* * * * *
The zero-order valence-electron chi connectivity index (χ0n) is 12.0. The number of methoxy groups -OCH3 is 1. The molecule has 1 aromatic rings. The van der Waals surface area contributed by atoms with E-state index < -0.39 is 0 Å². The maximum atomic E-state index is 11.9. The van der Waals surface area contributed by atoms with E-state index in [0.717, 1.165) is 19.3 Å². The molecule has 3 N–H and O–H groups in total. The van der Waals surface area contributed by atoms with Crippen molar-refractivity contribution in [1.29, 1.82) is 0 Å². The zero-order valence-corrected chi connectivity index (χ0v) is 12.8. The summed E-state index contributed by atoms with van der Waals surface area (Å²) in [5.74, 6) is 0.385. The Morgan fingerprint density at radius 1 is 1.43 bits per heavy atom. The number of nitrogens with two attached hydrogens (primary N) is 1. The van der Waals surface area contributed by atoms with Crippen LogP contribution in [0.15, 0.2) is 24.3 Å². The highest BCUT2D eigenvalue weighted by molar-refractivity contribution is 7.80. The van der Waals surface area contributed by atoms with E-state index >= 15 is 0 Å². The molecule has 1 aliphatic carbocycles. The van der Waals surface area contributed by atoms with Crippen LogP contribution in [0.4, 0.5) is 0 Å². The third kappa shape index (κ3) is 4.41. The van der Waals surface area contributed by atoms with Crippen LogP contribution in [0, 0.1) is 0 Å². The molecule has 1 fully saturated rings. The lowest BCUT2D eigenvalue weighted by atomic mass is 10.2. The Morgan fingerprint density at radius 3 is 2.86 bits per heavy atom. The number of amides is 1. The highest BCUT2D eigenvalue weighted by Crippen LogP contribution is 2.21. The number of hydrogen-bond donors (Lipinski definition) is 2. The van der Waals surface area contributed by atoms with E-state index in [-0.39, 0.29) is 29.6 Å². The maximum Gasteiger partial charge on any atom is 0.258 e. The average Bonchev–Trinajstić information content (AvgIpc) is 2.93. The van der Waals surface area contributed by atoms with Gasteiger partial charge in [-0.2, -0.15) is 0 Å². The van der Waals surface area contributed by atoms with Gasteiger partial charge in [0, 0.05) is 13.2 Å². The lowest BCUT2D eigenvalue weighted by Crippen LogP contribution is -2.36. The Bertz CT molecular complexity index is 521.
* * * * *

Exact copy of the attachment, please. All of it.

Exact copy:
The zero-order valence-electron chi connectivity index (χ0n) is 12.0. The number of methoxy groups -OCH3 is 1. The molecule has 1 aromatic rings. The van der Waals surface area contributed by atoms with E-state index < -0.39 is 0 Å². The maximum atomic E-state index is 11.9. The van der Waals surface area contributed by atoms with E-state index in [0.717, 1.165) is 19.3 Å². The molecule has 3 N–H and O–H groups in total. The van der Waals surface area contributed by atoms with Crippen molar-refractivity contribution in [1.29, 1.82) is 0 Å². The zero-order valence-corrected chi connectivity index (χ0v) is 12.8. The summed E-state index contributed by atoms with van der Waals surface area (Å²) in [5.74, 6) is 0.385. The Morgan fingerprint density at radius 1 is 1.43 bits per heavy atom. The number of nitrogens with two attached hydrogens (primary N) is 1. The van der Waals surface area contributed by atoms with Crippen LogP contribution in [0.15, 0.2) is 24.3 Å². The highest BCUT2D eigenvalue weighted by molar-refractivity contribution is 7.80. The van der Waals surface area contributed by atoms with E-state index >= 15 is 0 Å². The molecule has 1 aliphatic carbocycles. The van der Waals surface area contributed by atoms with Crippen LogP contribution in [0.4, 0.5) is 0 Å². The third kappa shape index (κ3) is 4.41. The van der Waals surface area contributed by atoms with Crippen LogP contribution in [0, 0.1) is 0 Å². The molecule has 1 fully saturated rings. The lowest BCUT2D eigenvalue weighted by atomic mass is 10.2. The Morgan fingerprint density at radius 3 is 2.86 bits per heavy atom. The number of amides is 1. The highest BCUT2D eigenvalue weighted by Crippen LogP contribution is 2.21. The number of hydrogen-bond donors (Lipinski definition) is 2. The van der Waals surface area contributed by atoms with E-state index in [-0.39, 0.29) is 29.6 Å². The maximum Gasteiger partial charge on any atom is 0.258 e. The average Bonchev–Trinajstić information content (AvgIpc) is 2.93. The van der Waals surface area contributed by atoms with Gasteiger partial charge in [-0.2, -0.15) is 0 Å². The van der Waals surface area contributed by atoms with Gasteiger partial charge in [0, 0.05) is 13.2 Å². The lowest BCUT2D eigenvalue weighted by Crippen LogP contribution is -2.36. The Bertz CT molecular complexity index is 521.